Mariotte's score for Salomé is however not without its own sense of decadence and dissonance. The first encounter between Salomé and Iokanaan, for example, is quietly seductive as Salomé sings "Iokanaan. Je suis amoureuse de ton corp", but at the same time there are low discordant notes underlying this phrase that suggest that there's a darker and more perverse intent behind them. The use of the original French dialogue helps, although Wilde's often non-idiomatic French is heavily cut, mostly to remove repetition. Repetition is a device that Wilde uses consciously, but it's perhaps not as necessary when those sentiments are echoed in the music. Directed by Ulf Schirmer, a Strauss specialist and renowned for conducting German opera of this period, that's given a terrific account here.
Mariotte's interpretation most obviously differs from Strauss's version in the delivery of the sentiments expressed in the libretto. It's wonderfully scored for the voice in a way that makes the vital central encounter between Salomé and Iokanaan a highly charged one. The actual singing range is not as challenging and punishing as the contortions of Strauss's Salome, but it is certainly equally intimate, intense and dramatic, Mariotte choosing to close their encounter not with Salomé in a rage, but almost lamenting the outcome. Mariotte's version also tightens the focus, removing the scenes with the Jews and reducing the roles of Naraboth and the Page, yet somehow Strauss manages to use these scenes to heighten the sense of discord, corruption and menace.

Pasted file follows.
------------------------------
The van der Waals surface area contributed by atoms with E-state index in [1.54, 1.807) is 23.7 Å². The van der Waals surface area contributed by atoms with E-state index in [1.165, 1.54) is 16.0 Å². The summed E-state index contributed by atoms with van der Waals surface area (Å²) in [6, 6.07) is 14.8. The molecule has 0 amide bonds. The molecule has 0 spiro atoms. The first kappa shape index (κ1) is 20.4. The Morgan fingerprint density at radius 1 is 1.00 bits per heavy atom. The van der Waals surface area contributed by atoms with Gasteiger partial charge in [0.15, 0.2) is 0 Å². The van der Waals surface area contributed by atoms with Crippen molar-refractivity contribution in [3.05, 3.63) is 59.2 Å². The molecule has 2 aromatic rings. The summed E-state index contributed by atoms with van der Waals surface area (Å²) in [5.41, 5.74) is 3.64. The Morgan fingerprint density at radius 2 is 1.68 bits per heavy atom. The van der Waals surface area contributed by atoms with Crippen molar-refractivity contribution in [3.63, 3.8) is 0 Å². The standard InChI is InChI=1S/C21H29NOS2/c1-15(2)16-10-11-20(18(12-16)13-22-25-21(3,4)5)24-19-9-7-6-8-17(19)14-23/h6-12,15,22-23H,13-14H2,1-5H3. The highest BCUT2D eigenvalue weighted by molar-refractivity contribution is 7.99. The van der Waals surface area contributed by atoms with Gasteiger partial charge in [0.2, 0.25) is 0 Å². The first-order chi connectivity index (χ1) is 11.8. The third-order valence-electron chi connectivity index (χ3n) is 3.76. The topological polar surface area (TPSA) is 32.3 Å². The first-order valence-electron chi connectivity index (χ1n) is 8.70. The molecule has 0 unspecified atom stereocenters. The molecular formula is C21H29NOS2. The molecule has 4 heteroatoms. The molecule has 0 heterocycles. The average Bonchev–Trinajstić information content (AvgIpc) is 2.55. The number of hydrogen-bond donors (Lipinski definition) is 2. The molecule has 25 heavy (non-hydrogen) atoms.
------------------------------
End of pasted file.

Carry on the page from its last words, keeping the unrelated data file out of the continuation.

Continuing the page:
Directed by Balázs Kovalik at the Prinzregententheater in Munich, the stage setting for this version of Salomé is clearly not Biblical period. Rather than be set within Herod's palace, it seems to all take place on the fire-escape outside it, the set a framework of interweaving steel staircases. It's a little more explicit where the actual text is vague, allusive and allegorical, although there are a few symbolic gestures. I'm not sure what is meant by the pink horse with an orange mane at the top of the staircase, but it's not unreasonable to show Salomé's split nature by using a young ballet dancer in one or two scenes, both of them dressed in black with a pink tutu.
There's little doubt about the corrupt and perverse sexual nature of the characters in this production (not that Wilde's suggestive phrases and Aubrey Beardsley's original illustrations were in any way ambiguous), since it is fully acted-out here. Naraboth's lustful voyeurism is indulged by Salomé here with the use of a direct video feed from underneath her skirt, and the curiously staged dance scene is also quite direct. While her young double enacts a dance of death with Iokanaan, the singing Salomé does a brief hand-jive while Herod lifts the layers of her tutu and removes her panties. Just so there's no question of what Herod's intent is, it's also fully enacted here in a bed alongside the dead body of Naraboth. There are plenty of sexual gestures then, but no actual nudity.
Interestingly, in Mariotte's version, Herod doesn't call out for Salomé's death at the end (the final line "Tuez cette femme!" is cut here), but it is carried out nonetheless in this production with Herod himself pulling the trigger. Regardless of the production and direction choices, its adherence to the words and the intent of the work is fairly accurate and dramatically effective. It's also very well sung with strong performances from Anna Maria Thoma as Salomé, Heeyun Choi as Iokanaan, Eric Ander as Hérode, Idunnu Münch as Hérodias and Ingyu Hwang as Naraboth. A sordid little bunch of despicable characters, you feel at the end of this eye-opening production of Mariotte's Salomé, which suggests that all the performers did their job very well.
BR-Klassik link - Mariotte - Salomé